Last week’s election debate provided an introduction to Scottish first minister Nicola Sturgeon for many voters south of the border. They may be seeing much more of her in the months ahead — despite Labour ruling out a coalition, polls indicate that some form of informal deal with her Scottish National Party may be Ed Miliband’s only route into No 10.
Ms Sturgeon’s much-advertised hostility to austerity provides some clues as to the price the SNP will try to extract for its support. But what impact might it have on a Labour government’s foreign policy?
One statistic speaks volumes. The Scottish government issued double the number of statements during last summer’s six week-long war in Gaza than it had during the previous three years of conflict in Syria.
That is hardly surprising — former first minister Alex Salmond’s position on Israel is well known. He was an early supporter of an arms embargo on Israel during Operation Protective Edge, while in 2010, he backed economic sanctions against Israel, terming its interception of the Mavi Marmara, the ship attempting to break the blockade of Gaza, “an atrocity on the high seas”.
Mr Salmond is hardly a yesterday’s man. Scottish Parliament member Ms Sturgeon is not standing for a seat at Westminster. With polls indicating Mr Salmond should comfortably succeed in his bid to return to the Commons, expect him to play a key role in relaying the SNP’s demands to Mr Miliband.
Ms Sturgeon’s own inclinations are not hard to discern. Last August she agreed to headline a Stop the War coalition Women for Gaza rally in Glasgow. That she would be appearing alongside the former journalist and Respect party candidate, Yvonne Ridley, who had days earlier called for a “Zionist-free Scotland”, did not seem to unduly concern the then-deputy first minister.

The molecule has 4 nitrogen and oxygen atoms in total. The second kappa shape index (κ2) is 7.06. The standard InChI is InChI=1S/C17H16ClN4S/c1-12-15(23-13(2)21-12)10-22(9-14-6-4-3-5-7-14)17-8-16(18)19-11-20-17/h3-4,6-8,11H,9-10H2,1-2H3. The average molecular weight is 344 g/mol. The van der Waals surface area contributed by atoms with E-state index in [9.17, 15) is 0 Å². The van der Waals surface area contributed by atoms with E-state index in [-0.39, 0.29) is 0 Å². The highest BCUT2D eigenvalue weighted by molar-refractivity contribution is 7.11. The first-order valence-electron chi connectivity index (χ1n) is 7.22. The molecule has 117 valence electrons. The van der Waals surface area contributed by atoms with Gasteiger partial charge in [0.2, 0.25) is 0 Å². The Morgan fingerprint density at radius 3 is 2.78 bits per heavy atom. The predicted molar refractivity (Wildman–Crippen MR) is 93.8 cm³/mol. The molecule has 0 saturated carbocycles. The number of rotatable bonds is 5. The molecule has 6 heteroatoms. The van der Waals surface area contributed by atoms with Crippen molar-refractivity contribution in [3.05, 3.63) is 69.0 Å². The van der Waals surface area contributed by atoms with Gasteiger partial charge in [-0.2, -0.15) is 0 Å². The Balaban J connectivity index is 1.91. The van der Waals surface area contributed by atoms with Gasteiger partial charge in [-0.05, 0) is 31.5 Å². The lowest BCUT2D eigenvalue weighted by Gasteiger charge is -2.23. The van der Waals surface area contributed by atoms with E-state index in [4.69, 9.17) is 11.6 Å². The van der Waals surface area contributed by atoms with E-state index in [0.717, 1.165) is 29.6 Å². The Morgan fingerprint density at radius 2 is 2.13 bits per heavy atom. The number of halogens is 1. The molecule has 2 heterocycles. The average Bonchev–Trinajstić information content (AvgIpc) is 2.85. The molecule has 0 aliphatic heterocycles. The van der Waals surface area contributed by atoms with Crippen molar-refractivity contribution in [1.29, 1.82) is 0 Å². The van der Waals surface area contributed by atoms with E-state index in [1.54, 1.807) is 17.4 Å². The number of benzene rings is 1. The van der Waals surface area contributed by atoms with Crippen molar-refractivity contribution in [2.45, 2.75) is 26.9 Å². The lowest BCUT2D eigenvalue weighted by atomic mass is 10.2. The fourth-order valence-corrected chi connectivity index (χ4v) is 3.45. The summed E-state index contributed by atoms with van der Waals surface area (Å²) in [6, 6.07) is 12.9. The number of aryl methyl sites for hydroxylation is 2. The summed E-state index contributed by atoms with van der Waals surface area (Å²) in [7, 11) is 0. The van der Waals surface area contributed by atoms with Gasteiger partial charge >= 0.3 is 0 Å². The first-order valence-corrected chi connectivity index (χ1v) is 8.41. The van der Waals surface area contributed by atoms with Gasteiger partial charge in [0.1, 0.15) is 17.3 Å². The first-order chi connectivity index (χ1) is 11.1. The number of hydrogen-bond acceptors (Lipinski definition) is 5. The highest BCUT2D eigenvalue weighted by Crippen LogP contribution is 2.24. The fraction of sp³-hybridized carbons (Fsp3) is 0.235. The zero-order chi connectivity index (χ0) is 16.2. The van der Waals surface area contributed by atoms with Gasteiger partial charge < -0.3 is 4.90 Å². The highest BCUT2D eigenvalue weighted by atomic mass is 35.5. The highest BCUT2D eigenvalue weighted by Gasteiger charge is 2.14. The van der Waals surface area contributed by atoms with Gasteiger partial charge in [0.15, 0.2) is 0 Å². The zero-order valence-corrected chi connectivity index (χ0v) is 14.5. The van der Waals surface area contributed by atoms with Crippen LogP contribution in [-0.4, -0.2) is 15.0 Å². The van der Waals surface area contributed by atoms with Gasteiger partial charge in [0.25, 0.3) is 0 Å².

Mr Miliband would, no doubt, disown such rhetoric. But there are some potentially easy trades he could make with the SNP. Having whipped his MPs to support it last autumn, for instance, it is not hard to see him following the lead of Sweden’s Social Democrats who, days after winning power in October 2014, unilaterally recognised a Palestinian state.
The SNP’s views on the Middle East beyond Israel are equally worrying. Last August, its MPs joined Labour’s hard left in voting against air strikes against Islamic State in Iraq. Last month, its current leader in Westminster, Angus Robertson, made clear his party would attempt to nudge Mr Miliband toward an anti-interventionist foreign policy, citing “the joint approach we took on Syria” as an example.
Ms Sturgeon will receive another moment in the national limelight next week when, alongside Mr Miliband, she participates in the televised “challengers” debate . Foreign policy was, predictably, ignored in the leaders’ debate last week. Perhaps this time we will get to hear what she has to say on the subject.